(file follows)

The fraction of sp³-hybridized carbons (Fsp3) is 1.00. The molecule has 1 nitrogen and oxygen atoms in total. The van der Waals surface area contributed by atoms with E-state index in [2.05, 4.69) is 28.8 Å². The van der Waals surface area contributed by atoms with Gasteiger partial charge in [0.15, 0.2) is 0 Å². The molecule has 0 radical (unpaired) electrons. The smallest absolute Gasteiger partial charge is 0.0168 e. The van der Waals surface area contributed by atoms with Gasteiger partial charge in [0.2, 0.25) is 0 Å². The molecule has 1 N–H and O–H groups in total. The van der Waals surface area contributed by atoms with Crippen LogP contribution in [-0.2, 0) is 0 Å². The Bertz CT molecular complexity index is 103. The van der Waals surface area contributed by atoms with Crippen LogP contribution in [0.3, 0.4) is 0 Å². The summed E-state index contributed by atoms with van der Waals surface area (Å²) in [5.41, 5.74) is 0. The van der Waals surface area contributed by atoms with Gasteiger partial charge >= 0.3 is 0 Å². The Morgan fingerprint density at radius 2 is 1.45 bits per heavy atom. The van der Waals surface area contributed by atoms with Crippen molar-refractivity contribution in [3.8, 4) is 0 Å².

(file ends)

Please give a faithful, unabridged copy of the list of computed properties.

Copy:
The fraction of sp³-hybridized carbons (Fsp3) is 1.00. The molecule has 1 nitrogen and oxygen atoms in total. The van der Waals surface area contributed by atoms with E-state index in [2.05, 4.69) is 28.8 Å². The van der Waals surface area contributed by atoms with Gasteiger partial charge in [0.15, 0.2) is 0 Å². The molecule has 0 radical (unpaired) electrons. The smallest absolute Gasteiger partial charge is 0.0168 e. The van der Waals surface area contributed by atoms with Gasteiger partial charge in [0.2, 0.25) is 0 Å². The molecule has 1 N–H and O–H groups in total. The van der Waals surface area contributed by atoms with Crippen LogP contribution in [-0.2, 0) is 0 Å². The Bertz CT molecular complexity index is 103. The van der Waals surface area contributed by atoms with Crippen LogP contribution in [0.3, 0.4) is 0 Å². The summed E-state index contributed by atoms with van der Waals surface area (Å²) in [5.41, 5.74) is 0. The van der Waals surface area contributed by atoms with Gasteiger partial charge >= 0.3 is 0 Å². The Morgan fingerprint density at radius 2 is 1.45 bits per heavy atom. The van der Waals surface area contributed by atoms with Crippen molar-refractivity contribution in [3.8, 4) is 0 Å².